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  2. 2. Contents… •What is chromatography? •History •Technical terms in chromatography. •Biochemistry of separations. •Selected chromatography techniques. •Advanced chromatography techniques. •Application of chromatography in Ayurveda.
  3. 3. What is chromatography??? Chromatography is a physical method of separation that distributes components to separate between two phases, one stationary (stationary phase), the other (the mobile phase) moving in a definite direction. Basic principle- components in a mixture have different tendencies to adsorb onto a surface or dissolve in a solvent.
  4. 4. History •Chromatography was first employed by the Russian scientist Mikhail Tsvet in 1900 for the separation of plant pigments such as chlorophyll, carotenes, and xanthophylls. •Archer John Porter Martin and Richard Laurence Millington Synge during the 1940s and 1950s established the principles and basic techniques of partition chromatography, and their work encouraged the rapid development of several chromatographic methods.
  5. 5. Technical terminology Analyte It is the substance to be separated during chromatography. It is also normally what is needed from the mixture. Analytical chromatography Chromatography used to determine the existence and possibly also the concentration of analyte(s) in a sample. Chromatogram The visual output of the chromatograph. In the case of an optimal separation, different peaks or patterns on the chromatogram correspond to different components of the separated mixture.
  6. 6. Eluate The mobile phase leaving the column. Eluent The solvent that carries the analyte. Mobile phase The phase that moves in a definite direction. It may be - Liquid - (LC and Capillary Electrochromatography (CEC)), - Gas - (GC) - supercritical fluid (supercritical-fluid chromatography, SFC). with the stationary phase and is separated.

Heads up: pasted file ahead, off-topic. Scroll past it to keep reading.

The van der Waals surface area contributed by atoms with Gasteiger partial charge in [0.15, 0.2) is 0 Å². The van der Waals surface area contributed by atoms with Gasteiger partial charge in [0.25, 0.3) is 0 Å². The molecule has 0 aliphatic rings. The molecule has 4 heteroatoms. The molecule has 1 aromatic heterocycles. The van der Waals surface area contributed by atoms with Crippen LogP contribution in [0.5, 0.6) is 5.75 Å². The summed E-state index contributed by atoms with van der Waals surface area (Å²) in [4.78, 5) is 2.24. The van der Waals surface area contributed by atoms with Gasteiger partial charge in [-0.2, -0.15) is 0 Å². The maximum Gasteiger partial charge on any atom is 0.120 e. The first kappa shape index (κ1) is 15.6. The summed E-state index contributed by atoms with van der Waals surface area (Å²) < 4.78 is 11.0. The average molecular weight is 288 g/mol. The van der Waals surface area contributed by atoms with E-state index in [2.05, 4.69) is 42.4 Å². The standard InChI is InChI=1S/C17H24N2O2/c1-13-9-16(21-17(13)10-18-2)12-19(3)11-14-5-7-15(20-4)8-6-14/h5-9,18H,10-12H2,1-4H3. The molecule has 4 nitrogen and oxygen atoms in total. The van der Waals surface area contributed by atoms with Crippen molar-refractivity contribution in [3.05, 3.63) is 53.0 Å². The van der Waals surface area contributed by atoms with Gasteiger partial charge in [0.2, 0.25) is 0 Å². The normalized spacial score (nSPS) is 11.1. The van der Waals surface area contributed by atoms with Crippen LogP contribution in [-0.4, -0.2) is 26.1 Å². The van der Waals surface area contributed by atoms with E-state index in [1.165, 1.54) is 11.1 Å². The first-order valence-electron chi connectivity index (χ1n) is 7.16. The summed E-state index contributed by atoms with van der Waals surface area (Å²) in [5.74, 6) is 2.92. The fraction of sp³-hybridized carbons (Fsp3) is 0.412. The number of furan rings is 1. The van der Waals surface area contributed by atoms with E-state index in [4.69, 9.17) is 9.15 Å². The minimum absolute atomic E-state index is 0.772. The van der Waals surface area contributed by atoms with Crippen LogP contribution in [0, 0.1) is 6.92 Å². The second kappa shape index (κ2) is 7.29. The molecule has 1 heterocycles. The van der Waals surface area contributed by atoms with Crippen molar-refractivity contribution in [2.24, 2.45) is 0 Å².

7. 7. Immobilized phase A stationary phase that is immobilized on the support particles, or on the inner wall of the column tubing. Retention time The characteristic time it takes for a particular analyte to pass through the system (from the column inlet to the detector) Solute Refers to the sample components in partition chromatography.
  8. 8. Solvent Any substance capable of solubilizing another substance, and especially the liquid mobile phase in liquid chromatography. Stationary phase Substance fixed in place for the chromatography procedure. Examples include the silica layer in thin layer chromatography Detector Refers to the instrument used for qualitative and quantitative detection of analytes after separation.
  9. 9. Various modes of separation •Adsorption •Partition •Ion exchange •Molecular exclusion
  10. 10. Adsorption •It Has solid stationary phase and liquid or gaseous mobile phase •The best adsorbed solute travel slow. Eg: column chromatography
  11. 11. Partition •Stationary phase is a non volatile liquid held as a thin layer on the surface of an inert solid and a mobile phase which is gas or liquid. •The solute distribute themselves between the mobile and stationary phase. Eg paper chromatography
  12. 12. Ion exchange •Similar to partition chromatography. •It has a resin coated stationary phase and the mobile phase is always liquid. •When mobile phase is eluted through the resin the electrostaticaly bound ions are released and other ions are bonded preferentially. Eg, Domestic water softners.
  13. 13. Molecular exclusion •Different from all other chromatography. •Separation according to particle size. •Mixture passes as a gas or liquid through a porous gel. •Pore size allow large particles to pass through and small particles permeate the gel.
  14. 14. Planar chromatography Column chromatography According to the shape of chromatographic bed Classification According to the physical state of mobile phase Liquid chromatography Gas chromatography
  15. 15. According to the direction of flow of mobile phase . Ascending Descending According to the purpose Analytical Preparative
  16. 16. Selected chromatographic techniques •Planar chromatography- Thin Layer Chromatography(TLC) High Performance Thin Layer Chromatography(HPTLC) •Liquid chromatography- Column Chromatography(CC) Flash Column Chromatography High pressure liquid chromatography(HPLC) •Gas chromatography